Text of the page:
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# modulus

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Intern
Joined: 18 Mar 2014
Posts: 6

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11 Apr 2014, 06:30
solution for x-|2x+1|=3?

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Intern
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18 Apr 2014, 09:03
after removing the modulus we get two values of x and neither of them satisfy the equation so there be no solution.

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Intern
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20 May 2014, 09:46
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Dear Shreshth

As you have well noticed, when you open the modulus and solve the equation, you get two values: x= 2/3 and x= -4. None of these however satisfy the equation!

I'll explain why this happens.

We can rewrite the given equation as:

|2x+1| = x-3.

I've drawn the graph of y= |2x+1| below.

Attachment:

Mod Ques.PNG [ 9.72 KiB | Viewed 866 times ]

As becomes clear from the graph,

For x>-1/2, |2x+1| = 2x+1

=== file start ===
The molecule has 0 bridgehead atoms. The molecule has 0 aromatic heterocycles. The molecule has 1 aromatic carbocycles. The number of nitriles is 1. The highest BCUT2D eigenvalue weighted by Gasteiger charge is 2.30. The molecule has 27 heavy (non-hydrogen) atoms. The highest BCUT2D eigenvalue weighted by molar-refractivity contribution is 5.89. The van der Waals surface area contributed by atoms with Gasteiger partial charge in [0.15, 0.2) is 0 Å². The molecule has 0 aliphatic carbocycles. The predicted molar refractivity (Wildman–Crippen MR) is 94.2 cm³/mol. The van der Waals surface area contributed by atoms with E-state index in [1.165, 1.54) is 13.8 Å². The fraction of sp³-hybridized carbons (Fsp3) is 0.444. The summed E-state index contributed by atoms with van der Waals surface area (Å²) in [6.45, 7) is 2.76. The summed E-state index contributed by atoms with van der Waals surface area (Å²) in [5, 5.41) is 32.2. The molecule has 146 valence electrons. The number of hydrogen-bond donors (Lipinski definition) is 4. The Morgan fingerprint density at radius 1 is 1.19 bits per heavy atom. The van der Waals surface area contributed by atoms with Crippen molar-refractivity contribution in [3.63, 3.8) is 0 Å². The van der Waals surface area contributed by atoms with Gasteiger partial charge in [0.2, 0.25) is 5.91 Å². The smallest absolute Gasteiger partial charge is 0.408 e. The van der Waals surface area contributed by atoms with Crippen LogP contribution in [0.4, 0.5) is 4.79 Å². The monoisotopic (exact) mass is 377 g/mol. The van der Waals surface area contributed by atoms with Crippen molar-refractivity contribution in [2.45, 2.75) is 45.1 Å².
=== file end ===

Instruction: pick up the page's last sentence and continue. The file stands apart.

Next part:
For x< -1/2, |2x+1| = -(2x+1)

So, when we open the modulus, we should actually write the equations like this:

For x<-1/2,

-(2x+1)= x-3
-2x-x= -3+1
-3x= -2
x= 2/3

However, since this solution falls outside the region x<-1/2 for which the equation is valid, it cannot be accepted.

Similarly,

For x >1/2,

2x+1 = x-3
2x-x= -3-1
x= -4

However, since this solution falls outside the region x>1/2, for which the equation is valid, it cannot be accepted.
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Intern
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20 May 2014, 09:55
The above question very effectively teaches us that we should be careful when opening the modulus.

When you open the modulus |ax+b| as (ax+b), x should be greater than -b/a. Do check that your solution for the equation that uses (ax+b) does indeed fall in this region.

And, when you open the modulus |ax+b| as -(ax+b), x should be lesser than -b/a.

Thanks Shreshth for sharing this instructive question!
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Re: modulus   [#permalink] 20 May 2014, 09:55
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# modulus

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